In memory of Shane Torrence (1/28/93 - 9/11/99)
A mom on a mission raising awareness of the condition that took my only child at age 6 and a half - Congenital Diaphragmatic Hernia CDH takes the lives of 15,000 children every year and harms 15,000 more.
Will you care?

Wednesday, April 23, 2014

Shane's Story - Chapter 13

1999 started out great... Shane turned 6 and the members of CHERUBS threw him a surprise birthday party (surprise to me too!) at the first ever charity event.  
But by summer things started to take a very bad turn.
In July he started coughing so we took him to his pediatrician, who was very afraid of Shane's medical history but we live in the sticks and don't have many options for local doctors. After demanding an x-ray we saw the x-ray film- the entire left side of his chest was whited out as if someone had taken paint to the x-ray. We left the pediatrician's office and went straight to Shane's surgeon. We all thought it was pneumonia and he was admitted to the hospital and put on antibiotics. When it didn't clear up and he got worse, we guessed he had reherniated (the x-rays were so bad you couldn't see any organs at all on that side) so he went into surgery. He had reherniated- for the 6th time. Shane never had much diaphragm to work with and the empty space between his lung and his diaphragm never filled, so it created a vacuum and basically it "sucked" the Gore-tex up. Apparently he had been reherniated for a while and the Gore-tex was wrapped up like a ball and had torn a tiny hole in his stomach and in his lung, allowing formula and stomach bile to enter his lung. This is called a gastroplueral fistula and is so rare that there are only a handful of cases in the last 30 years. We only found a few research articles on it and Shane's surgeon had never seen anything like it before. She repaired the hernia and sutured up the holes and we thought we'd be going home in a few days, but the pneumonia got worse. The hole in his stomach was so high up and in such an awkward place that the suture didn't hold. Shane was also so malnutritioned because of a lack of calories with the formula he was on (he never did decide that eating by mouth wasn't a bad thing) that his body couldn't heal properly. We decided to pump him with extra calories through his intestines and keep his stomach drained so that his lungs would clear and he would heal. Through it all he was a happy little trooper. He played in the hospital, rode around in a wagon, the nurses were tripping over toys (matchbox cars make a very cool sound when they hit tiled floors), and we had to have a room with a VCR so he could watch Sesame Street. We spent almost 2 months in the hospital and when we came home he still was fed through his intestines, his stomach was still being drained, he was on antibiotics, and he had to sit up all the time, even while sleeping. We came home the beginning of September, deciding that if the holes didn't close by the first of November he would have had enough nutrition to have surgery again.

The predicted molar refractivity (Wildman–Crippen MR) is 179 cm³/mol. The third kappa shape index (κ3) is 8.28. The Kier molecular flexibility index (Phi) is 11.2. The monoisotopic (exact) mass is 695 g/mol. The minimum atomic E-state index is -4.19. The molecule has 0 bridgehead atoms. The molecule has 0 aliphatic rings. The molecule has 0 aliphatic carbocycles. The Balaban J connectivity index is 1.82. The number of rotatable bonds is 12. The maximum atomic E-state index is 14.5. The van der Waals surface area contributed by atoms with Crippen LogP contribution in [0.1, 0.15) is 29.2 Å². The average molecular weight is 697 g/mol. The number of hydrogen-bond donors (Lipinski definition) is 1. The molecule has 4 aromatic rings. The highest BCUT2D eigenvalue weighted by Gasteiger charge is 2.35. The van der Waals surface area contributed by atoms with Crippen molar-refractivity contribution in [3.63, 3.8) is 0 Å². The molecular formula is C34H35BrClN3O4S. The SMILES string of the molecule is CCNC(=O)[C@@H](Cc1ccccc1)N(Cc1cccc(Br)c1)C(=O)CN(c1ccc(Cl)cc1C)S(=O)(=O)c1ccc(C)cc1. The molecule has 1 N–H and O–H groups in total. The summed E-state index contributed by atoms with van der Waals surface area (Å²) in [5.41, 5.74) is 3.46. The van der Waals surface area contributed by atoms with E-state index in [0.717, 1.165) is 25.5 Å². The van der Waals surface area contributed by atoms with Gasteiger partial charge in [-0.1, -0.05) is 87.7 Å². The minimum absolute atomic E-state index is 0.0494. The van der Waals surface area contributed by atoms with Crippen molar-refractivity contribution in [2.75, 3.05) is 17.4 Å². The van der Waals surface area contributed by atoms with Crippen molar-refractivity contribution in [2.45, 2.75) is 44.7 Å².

On September 9th we went for our weekly visit to see Shane's surgeon. He was coughing a little, but we thought that was a good thing because he was clearing his lungs finally. Everything looked good and we drove the hour trip back home. All the way home, the kid who always looked out the car window and smiled at all the transfer trucks wouldn't take his eyes off me. He stared at me for an entire hour and for an entire hour I worried and wondered about why he was doing that. The next day he wanted me to sit beside him and play with him all day long. It was the first day in months that I didn't work (even while in the hospital) and just sat and played with him and held him. He was never a real clingy child and I wondered then if we should take him back to the hospital, but I didn't know what to tell the doctors, "He's clingy". I stayed up with him all night that night and finally went to bed when Jeremy got home from work at 11am that Saturday morning. 

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